During my stay at Fauna, some of my relationships with the chimps were much more demanding than others. Take my friendship with Chance, who along with Rachel is one of the most disturbed chimpanzees at Fauna. At first, I thought Chance hated my guts. This is because she was always trying to scare me. Whenever I approached her room, or simply walked past it, Chance made this loud puckering sound with her lips and juked her shoulder at me as if she was about to charge. Even though there was thick caging between us, her aggressive feints and angry noises always made me jump.
But as I learned more about her personality and her awful childhood, I came to understand that when Chance tried to frighten me, she was actually doing all that she could to reach out to me. Chance was, in fact, desperate for her existence to be acknowledged, and she had been this way since the day she was born.
Chance was born by cesarean in the lab in 1983, to a mother who had already been infected with, and tested positive for, hepatitis B. Babies born to infected mothers stand a 50/50 chance of getting the disease, which takes up to five years to show up in blood tests. So in order to protect the other infants in the lab from accidental infection (which would ruin their scientific value as “clean” test subjects), it was decided that the new infant would be housed alone, in a separate room from all the other chimpanzees, for the first five years of her life. The staff decided to name her Chance, a reference to her odds of infection.
Those first five years were torture for Chance. Taken from her mother immediately after birth, she was whisked away to live all by herself in a tiny baboon cage, with almost no contact with other members of her species. The only interactions she had were with the lab techs, who were usually either refilling her food or water or knocking her unconscious with a dart gun so that her cage could be cleaned. If it was traumatic to be shot with a dart-gun while surrounded by nine of your friends in the adult units, imagine what it must have been like to go through that experience completely alone.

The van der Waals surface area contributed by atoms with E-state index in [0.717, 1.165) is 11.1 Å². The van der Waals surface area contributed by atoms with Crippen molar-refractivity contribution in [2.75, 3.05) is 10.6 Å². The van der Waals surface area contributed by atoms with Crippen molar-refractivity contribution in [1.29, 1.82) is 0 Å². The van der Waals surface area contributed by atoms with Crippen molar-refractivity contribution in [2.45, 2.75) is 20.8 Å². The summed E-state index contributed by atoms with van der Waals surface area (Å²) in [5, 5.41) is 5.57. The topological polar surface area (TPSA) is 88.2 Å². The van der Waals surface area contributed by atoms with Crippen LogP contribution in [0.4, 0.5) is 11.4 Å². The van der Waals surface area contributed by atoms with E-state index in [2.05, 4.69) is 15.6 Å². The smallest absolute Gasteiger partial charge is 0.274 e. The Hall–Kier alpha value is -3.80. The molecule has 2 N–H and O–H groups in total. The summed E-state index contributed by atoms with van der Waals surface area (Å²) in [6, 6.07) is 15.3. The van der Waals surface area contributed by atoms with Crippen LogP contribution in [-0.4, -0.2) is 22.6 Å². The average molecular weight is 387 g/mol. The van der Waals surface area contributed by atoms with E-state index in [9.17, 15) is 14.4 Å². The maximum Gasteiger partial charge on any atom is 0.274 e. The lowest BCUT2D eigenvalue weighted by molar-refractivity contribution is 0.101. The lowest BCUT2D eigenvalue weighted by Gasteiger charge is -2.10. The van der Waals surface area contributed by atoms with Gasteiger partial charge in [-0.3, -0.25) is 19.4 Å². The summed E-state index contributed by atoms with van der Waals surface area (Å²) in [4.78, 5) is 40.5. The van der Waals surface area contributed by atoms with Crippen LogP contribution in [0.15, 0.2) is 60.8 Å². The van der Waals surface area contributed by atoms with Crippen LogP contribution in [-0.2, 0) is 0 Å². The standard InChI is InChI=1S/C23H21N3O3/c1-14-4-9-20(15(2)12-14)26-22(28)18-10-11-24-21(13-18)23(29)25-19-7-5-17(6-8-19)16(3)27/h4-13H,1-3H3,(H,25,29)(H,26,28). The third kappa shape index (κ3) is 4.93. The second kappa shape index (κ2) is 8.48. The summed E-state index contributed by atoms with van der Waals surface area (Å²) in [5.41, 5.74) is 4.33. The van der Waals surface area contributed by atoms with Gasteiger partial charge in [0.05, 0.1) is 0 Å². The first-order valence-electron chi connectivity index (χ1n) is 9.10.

Chance’s cage was in a room next door to the lab cage-washing machine, which apparently operated nearly 24-hours-a-day and made a terrible racket. Even today, Chance hates cleaning day at Fauna. The splash and howl of the pressure washer always sends her spinning in her cage, as if memories of her lonely childhood were suddenly flooding her mind.
At the age of five, Chance emerged from solitary confinement completely broken. She’d become intensely neurotic, aggressive, and to put it lightly, uncooperative. She was psychotic, biting her fingers, pulling her hair out, unable to reconcile her terrifying new surroundings – a windowless trailer filled with nine other manic chimpanzees – with the deprivation she’d suffered for so long. The ultimate irony of Chance’s story is that she was born lucky – blood tests eventually proved she hadn’t caught hepatitis from her mother. Her cruel incarceration had been totally unnecessary.